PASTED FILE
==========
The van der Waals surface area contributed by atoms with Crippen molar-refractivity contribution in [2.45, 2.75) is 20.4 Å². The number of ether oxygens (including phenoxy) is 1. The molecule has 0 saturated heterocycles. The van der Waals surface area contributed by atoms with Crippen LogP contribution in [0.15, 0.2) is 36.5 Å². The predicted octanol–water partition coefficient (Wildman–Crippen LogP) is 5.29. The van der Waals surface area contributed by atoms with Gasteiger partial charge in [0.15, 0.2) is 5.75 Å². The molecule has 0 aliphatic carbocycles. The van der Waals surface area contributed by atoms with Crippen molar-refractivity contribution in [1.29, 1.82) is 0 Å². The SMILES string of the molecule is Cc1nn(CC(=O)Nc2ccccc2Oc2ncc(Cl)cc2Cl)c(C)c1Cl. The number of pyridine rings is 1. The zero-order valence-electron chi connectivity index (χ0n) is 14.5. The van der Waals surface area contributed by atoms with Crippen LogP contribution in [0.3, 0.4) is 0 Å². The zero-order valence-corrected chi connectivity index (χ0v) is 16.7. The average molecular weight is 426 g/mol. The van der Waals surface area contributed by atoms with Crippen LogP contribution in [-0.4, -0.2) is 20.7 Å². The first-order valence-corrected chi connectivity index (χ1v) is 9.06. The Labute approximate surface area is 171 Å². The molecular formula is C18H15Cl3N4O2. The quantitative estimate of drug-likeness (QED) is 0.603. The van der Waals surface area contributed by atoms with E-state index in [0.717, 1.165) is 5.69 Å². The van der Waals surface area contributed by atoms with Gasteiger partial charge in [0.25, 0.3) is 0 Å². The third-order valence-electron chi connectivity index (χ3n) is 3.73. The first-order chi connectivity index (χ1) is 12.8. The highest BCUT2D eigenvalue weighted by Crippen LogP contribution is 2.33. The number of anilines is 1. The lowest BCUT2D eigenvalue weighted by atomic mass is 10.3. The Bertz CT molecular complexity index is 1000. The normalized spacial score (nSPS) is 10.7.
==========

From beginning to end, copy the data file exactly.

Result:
The van der Waals surface area contributed by atoms with Crippen molar-refractivity contribution in [2.45, 2.75) is 20.4 Å². The number of ether oxygens (including phenoxy) is 1. The molecule has 0 saturated heterocycles. The van der Waals surface area contributed by atoms with Crippen LogP contribution in [0.15, 0.2) is 36.5 Å². The predicted octanol–water partition coefficient (Wildman–Crippen LogP) is 5.29. The van der Waals surface area contributed by atoms with Gasteiger partial charge in [0.15, 0.2) is 5.75 Å². The molecule has 0 aliphatic carbocycles. The van der Waals surface area contributed by atoms with Crippen molar-refractivity contribution in [1.29, 1.82) is 0 Å². The SMILES string of the molecule is Cc1nn(CC(=O)Nc2ccccc2Oc2ncc(Cl)cc2Cl)c(C)c1Cl. The number of pyridine rings is 1. The zero-order valence-electron chi connectivity index (χ0n) is 14.5. The van der Waals surface area contributed by atoms with Crippen LogP contribution in [0.3, 0.4) is 0 Å². The zero-order valence-corrected chi connectivity index (χ0v) is 16.7. The average molecular weight is 426 g/mol. The van der Waals surface area contributed by atoms with Crippen LogP contribution in [-0.4, -0.2) is 20.7 Å². The first-order valence-corrected chi connectivity index (χ1v) is 9.06. The Labute approximate surface area is 171 Å². The molecular formula is C18H15Cl3N4O2. The quantitative estimate of drug-likeness (QED) is 0.603. The van der Waals surface area contributed by atoms with E-state index in [0.717, 1.165) is 5.69 Å². The van der Waals surface area contributed by atoms with Gasteiger partial charge in [0.25, 0.3) is 0 Å². The third-order valence-electron chi connectivity index (χ3n) is 3.73. The first-order chi connectivity index (χ1) is 12.8. The highest BCUT2D eigenvalue weighted by Crippen LogP contribution is 2.33. The number of anilines is 1. The lowest BCUT2D eigenvalue weighted by atomic mass is 10.3. The Bertz CT molecular complexity index is 1000. The normalized spacial score (nSPS) is 10.7.